Please pass the gravy… and the antibiotics

Ever since I was a child, I have been prone to viral infections. My doctor used to prescribe antibiotics for everything from a runny nose to a scratchy throat, from a mild fever to bronchitis. Dr. Alexander Fleming discovered penicillin in the 1940s and used it to treat deadly bacterial infections, physicians have been prescribing variations of this ‘wonder drug’ for all kinds of infections.

As with virtually everything in today’s society, the pendulum is swinging… from death by influenza predating the 1940s, we are now on the brink of entering the Twilight Zone era of death by antibiotic-resistant super bugs.

“But I hardly every get sick and when I do, my doctor doesn’t give me antibiotics unless I REALLY need them”, you say. And my reply to you is “That’s great!” But… (you knew that was coming, didn’t you?)

The March 21, 2013 edition of The Toronto Star ran an editorial titled: Antibiotic Resistance – The bugs come back. Why? Because we are eating antibiotics for lunch and dinner. The editorial called for the Ontario government to ban the use of antibiotics in animals raised for food: cattle, chickens, turkeys, pigs. Farmers routinely mix antibiotics into the animals’ feed, as a precautionary measure – needed, in part, because of the overcrowding and other unpalatable conditions in which the animals are raised. (It’s enough to make you turn vegetarian, if you investigate further. Even the subway ads can turn your stomach. Say, I wonder if that’s why there are so many delays due to ‘passenger assistance alarms’ being activated on trains… people passing out after reading these posters. But I digress…)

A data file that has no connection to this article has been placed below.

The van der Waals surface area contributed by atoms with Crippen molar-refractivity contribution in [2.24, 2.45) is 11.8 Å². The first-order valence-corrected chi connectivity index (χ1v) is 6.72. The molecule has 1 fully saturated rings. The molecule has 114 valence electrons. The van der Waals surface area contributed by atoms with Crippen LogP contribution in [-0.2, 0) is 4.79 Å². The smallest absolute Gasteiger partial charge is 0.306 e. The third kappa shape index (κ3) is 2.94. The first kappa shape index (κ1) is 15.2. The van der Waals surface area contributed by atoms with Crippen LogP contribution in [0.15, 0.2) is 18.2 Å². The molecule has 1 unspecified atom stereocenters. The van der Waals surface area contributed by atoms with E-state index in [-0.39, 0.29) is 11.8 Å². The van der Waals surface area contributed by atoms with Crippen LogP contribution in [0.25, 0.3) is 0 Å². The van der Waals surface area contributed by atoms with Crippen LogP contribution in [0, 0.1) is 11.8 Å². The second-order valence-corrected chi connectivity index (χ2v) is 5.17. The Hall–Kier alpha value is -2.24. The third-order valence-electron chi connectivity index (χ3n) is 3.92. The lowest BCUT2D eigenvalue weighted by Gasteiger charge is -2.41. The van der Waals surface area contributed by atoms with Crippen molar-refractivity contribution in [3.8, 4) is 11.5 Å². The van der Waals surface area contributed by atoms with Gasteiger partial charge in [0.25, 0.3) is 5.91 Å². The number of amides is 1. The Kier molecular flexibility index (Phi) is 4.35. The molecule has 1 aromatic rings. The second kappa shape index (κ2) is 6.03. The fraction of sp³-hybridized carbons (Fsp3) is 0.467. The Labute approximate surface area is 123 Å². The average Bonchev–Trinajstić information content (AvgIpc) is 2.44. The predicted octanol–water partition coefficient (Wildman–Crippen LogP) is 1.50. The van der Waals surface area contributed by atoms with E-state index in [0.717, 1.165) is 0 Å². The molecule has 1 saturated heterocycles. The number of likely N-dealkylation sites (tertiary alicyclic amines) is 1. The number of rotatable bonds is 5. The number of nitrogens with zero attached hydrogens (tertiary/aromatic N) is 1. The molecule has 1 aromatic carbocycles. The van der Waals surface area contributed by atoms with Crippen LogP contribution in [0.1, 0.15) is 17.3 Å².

This is not merely a Canadian, or American, or North American problem. Sally Davies, Britain’s chief medical officer, predicts that the overuse of antibiotics could lead to “an apocalyptic scenario in which routine infections will become deadly.”

Caveat emptor only works if the choices are reasonable. Meat protein is essential for optimum health in most human beings. Yet many of us can’t afford the sky-high prices charged for ‘all natural, grain fed, antibiotic free’ meat offered by organic farms.

Does this mean that to eat well is to die poor or die young, depending on your tax bracket? I am blessed to live somewhere in the middle of the scale. But I’ll tell you, legumes and tofu are starting to look better and better…

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About verawrites

Progress not perfection - that's my goal. Live and learn - that's my motto. I like to share bits of wisdom and glimmers of insight gleaned on my life journey of 50+ years. My hope is to encourage, perhaps inspire, fellow journeyers. Each of us has something to share. Let's be generous, gracious and compassionate with one another. I am blessed to be a blessing... so are you!
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